I see you stand like greyhounds in the slips,
Straining upon the start. The game’s afoot:
Follow your spirit, and upon this charge
Cry ‘God for Harry, England, and Saint George!’
Tanking is scary.
Many things in this world are scary. Leading is scary. Giving birth is scary. Spiders are scary. Cycling in London is scary. Doing something new is scary. Just because something is scary doesn’t mean that you shouldn’t do it. Overcoming the fear of tanking is the one single factor that all tanks have in common. If you can crash through the fear barrier, then you have what it takes to become an awesome tank.
For all of us, there was a moment when we stood there with an instance in front of us and an expectant group behind us and knew that there was no going back. This is the source of a lot of tank solidarity, and it’s the reason why tanks will usually help out and support fellow tanks. We were all there once. Happily, after you have gotten your tanking sea-legs and learned to be more confident in yourself and your class, tanking is extremely fun. Soon enough, going into a new instance or tanking a new boss will become a thrill rather than a thing of nightmare.
With the new dungeon tool in WoW, a lot of players are seeing the advantages to them personally of picking up the tanking mantle. How would you like to see queue times measured in seconds instead of minutes? Queue as a tank, and that’s the norm.
I was chatting to a warrior in my DK’s guild about the new instances and how we planned to spend our badges. I said I was spending mine on dps gear and was happy that I was now pushing 3k in heroics, because that’s a good improvement over when I started, but that I’d also been able to pick up enough tanking gear to get myself critproof and thought I would be OK to tank easier heroics too. He said that he was spending his badges on tanking gear. So I noted that I’d be happy to ride shotgun as moral support if he wanted to run some heroics. (By the way, if you know a tank, queuing with them is a great alternate way to get fast instances.) And what he said then surprised me. “Oh, I haven’t really had much tanking practice yet.”
There’s nothing wrong in running instances as dps or healer in order to get your tanking gear. In fact, it’s the easiest way to get into heroics and start grinding those badges out. But the longer you put off ‘that first tanking run’, the harder it will get.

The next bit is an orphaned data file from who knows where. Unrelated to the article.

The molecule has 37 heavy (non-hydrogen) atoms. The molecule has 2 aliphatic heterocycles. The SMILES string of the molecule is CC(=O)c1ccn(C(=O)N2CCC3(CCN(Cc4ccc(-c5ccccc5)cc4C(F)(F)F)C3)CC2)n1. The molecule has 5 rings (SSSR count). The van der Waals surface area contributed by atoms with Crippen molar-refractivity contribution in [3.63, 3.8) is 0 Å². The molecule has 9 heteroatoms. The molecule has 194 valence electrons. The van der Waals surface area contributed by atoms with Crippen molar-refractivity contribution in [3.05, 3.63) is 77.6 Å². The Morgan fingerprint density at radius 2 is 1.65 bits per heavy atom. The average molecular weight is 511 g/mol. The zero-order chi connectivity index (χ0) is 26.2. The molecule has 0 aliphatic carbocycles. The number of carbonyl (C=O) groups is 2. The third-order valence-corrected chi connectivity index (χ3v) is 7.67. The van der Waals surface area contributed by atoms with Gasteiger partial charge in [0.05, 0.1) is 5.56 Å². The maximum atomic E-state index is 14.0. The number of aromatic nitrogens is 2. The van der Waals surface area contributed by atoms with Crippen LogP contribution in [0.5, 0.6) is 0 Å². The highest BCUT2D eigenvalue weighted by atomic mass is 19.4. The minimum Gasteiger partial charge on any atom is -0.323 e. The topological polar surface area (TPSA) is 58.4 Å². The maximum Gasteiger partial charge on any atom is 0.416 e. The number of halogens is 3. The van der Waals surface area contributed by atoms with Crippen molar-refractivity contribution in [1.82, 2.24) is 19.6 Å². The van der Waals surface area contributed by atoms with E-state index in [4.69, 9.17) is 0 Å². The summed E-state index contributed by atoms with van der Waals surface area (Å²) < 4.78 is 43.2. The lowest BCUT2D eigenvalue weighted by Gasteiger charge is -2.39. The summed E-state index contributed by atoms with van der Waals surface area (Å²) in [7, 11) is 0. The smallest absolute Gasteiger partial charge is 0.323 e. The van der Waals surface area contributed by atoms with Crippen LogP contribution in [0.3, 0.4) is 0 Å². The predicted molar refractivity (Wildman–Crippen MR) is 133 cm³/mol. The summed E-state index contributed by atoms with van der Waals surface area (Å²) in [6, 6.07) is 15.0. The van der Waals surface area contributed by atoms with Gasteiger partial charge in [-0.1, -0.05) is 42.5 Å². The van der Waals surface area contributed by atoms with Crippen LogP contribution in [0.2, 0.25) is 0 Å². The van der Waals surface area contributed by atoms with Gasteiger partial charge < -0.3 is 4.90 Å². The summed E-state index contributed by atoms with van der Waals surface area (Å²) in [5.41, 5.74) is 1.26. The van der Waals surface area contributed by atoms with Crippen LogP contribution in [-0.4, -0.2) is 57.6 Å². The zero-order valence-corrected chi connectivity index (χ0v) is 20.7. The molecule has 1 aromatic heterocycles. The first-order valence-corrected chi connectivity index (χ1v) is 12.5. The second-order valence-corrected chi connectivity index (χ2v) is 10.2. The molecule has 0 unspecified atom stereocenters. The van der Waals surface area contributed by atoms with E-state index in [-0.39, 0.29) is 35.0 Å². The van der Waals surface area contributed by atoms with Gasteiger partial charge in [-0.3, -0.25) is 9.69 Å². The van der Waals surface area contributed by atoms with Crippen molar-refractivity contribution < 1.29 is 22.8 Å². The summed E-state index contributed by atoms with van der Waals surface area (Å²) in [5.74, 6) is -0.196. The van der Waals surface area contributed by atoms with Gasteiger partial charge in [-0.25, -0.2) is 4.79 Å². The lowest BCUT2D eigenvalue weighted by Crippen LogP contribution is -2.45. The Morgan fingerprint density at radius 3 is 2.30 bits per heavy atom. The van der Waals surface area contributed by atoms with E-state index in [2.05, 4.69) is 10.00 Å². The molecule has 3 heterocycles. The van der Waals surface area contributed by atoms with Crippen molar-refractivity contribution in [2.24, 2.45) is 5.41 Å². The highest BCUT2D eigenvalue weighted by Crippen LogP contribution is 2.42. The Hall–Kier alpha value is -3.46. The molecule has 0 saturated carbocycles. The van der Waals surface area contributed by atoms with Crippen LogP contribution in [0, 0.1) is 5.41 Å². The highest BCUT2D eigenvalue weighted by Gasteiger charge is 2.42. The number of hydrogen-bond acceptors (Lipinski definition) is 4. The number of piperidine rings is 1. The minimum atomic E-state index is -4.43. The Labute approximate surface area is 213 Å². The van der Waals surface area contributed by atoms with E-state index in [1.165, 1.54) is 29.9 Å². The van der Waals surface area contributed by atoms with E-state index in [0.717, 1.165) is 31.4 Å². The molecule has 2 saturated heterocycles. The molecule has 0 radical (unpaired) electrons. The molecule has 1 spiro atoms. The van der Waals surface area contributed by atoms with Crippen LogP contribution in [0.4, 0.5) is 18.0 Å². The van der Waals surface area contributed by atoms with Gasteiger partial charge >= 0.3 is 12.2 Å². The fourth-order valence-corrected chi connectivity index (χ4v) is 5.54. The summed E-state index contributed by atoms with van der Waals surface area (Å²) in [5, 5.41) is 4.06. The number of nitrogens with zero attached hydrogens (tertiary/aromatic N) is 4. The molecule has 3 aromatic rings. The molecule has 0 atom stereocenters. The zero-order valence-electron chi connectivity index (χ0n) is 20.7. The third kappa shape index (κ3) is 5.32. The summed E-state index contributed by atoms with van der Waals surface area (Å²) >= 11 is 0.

I am guessing that a lot of people are in this situation where they like the idea of tanking now, and are gathering badge gear to help out. But the thought of actually tanking an instance is a tremendous barrier to them, which is unfortunate because the only way to really learn to tank is to go out and do it.
10 suggestions on how to get over the fear. These are all things that have helped me in the past.
- Research a good tanking spec and read up on what type of gear is required. There are a lot of sources of information online; I’d start with tankspot since they have guides for different classes.
- Practice on your own. Go find some mobs and practice your tanking rotation. Throw on your tanking gear and find a pack to AE tank while you kill them. Figure out which of your abilities are most useful while tanking and bind them somewhere convenient. Interrupts, silences, and stuns can be surprisingly handy. (Pro tip: also keep taunt bound somewhere VERY convenient.) How would you pick up an unexpected extra mob? Where are your emergency cooldown buttons? Practice while doing dailies.
- Bring a friend. If you have a friend or guildie who is willing to come along as moral support, invite them to your group first. Even better if they have a tank alt and can whisper advice if you need it.
- Talk to other tanks. If you know people who play tanks, you can always ask their opinion on gearing or any aspect of play. No one minds being asked politely ‘How do you tank encounter X, I’ve been having trouble with Y’
- Start with easier instances. You don’t need to leap straight into heroics. Start with normal instances and work your way up as you feel more confident. If you get a chance to do some tanking while you are levelling, so much the better.
- Don’t be afraid to tell your group that you are new to tanking and will be taking things at your own pace. Tell them (politely, if you like) that if they don’t like it, they can leave. If they boot you, shrug and queue for another group – you didn’t need those people anyway.
- Go along on some instance runs as a dps or healer and watch carefully what the tank does. Get familiar with the pulls and positioning, watch the patrols, see if you can figure out what the adds actually do.
- Organise your UI and addons to make sure that all the information you will need is easy to see. Can you see when your cooldowns are up? Can you check the health of the rest of the group to see if anyone is being beaten up? Can you actually see the mob through the density of information on your screen? Can you see when a mob is casting a spell that you might need to interrupt? Can you see your own health?
- Try some PvP, it’s a good way to practice situational awareness.
- Think about what you believe a good tank should do … and then try to do it when you are tanking.